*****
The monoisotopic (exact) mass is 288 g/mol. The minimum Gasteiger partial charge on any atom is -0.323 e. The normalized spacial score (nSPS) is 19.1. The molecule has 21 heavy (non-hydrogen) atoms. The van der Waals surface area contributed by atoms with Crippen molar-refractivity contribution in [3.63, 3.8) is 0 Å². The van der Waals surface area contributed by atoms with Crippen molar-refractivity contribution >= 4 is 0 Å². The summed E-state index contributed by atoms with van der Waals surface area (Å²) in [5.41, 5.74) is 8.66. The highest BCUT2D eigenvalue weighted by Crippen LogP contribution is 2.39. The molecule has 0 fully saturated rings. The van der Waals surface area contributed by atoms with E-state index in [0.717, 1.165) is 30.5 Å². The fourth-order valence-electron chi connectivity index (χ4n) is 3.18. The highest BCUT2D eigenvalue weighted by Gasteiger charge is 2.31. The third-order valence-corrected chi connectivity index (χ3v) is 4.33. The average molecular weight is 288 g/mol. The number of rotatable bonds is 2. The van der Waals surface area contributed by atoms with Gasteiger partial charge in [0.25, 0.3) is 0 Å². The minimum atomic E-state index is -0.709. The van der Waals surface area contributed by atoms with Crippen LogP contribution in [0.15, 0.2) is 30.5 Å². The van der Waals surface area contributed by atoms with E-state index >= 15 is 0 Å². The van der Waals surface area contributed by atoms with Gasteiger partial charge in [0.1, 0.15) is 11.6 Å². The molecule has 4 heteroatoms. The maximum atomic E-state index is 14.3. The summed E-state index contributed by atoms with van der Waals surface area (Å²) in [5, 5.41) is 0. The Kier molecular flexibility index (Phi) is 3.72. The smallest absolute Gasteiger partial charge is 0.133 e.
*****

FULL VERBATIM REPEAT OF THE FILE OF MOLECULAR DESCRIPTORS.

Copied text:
The monoisotopic (exact) mass is 288 g/mol. The minimum Gasteiger partial charge on any atom is -0.323 e. The normalized spacial score (nSPS) is 19.1. The molecule has 21 heavy (non-hydrogen) atoms. The van der Waals surface area contributed by atoms with Crippen molar-refractivity contribution in [3.63, 3.8) is 0 Å². The van der Waals surface area contributed by atoms with Crippen molar-refractivity contribution >= 4 is 0 Å². The summed E-state index contributed by atoms with van der Waals surface area (Å²) in [5.41, 5.74) is 8.66. The highest BCUT2D eigenvalue weighted by Crippen LogP contribution is 2.39. The molecule has 0 fully saturated rings. The van der Waals surface area contributed by atoms with E-state index in [0.717, 1.165) is 30.5 Å². The fourth-order valence-electron chi connectivity index (χ4n) is 3.18. The highest BCUT2D eigenvalue weighted by Gasteiger charge is 2.31. The third-order valence-corrected chi connectivity index (χ3v) is 4.33. The average molecular weight is 288 g/mol. The number of rotatable bonds is 2. The van der Waals surface area contributed by atoms with Gasteiger partial charge in [0.25, 0.3) is 0 Å². The minimum atomic E-state index is -0.709. The van der Waals surface area contributed by atoms with Crippen LogP contribution in [0.15, 0.2) is 30.5 Å². The van der Waals surface area contributed by atoms with E-state index >= 15 is 0 Å². The van der Waals surface area contributed by atoms with Gasteiger partial charge in [0.1, 0.15) is 11.6 Å². The molecule has 4 heteroatoms. The maximum atomic E-state index is 14.3. The summed E-state index contributed by atoms with van der Waals surface area (Å²) in [5, 5.41) is 0. The Kier molecular flexibility index (Phi) is 3.72. The smallest absolute Gasteiger partial charge is 0.133 e.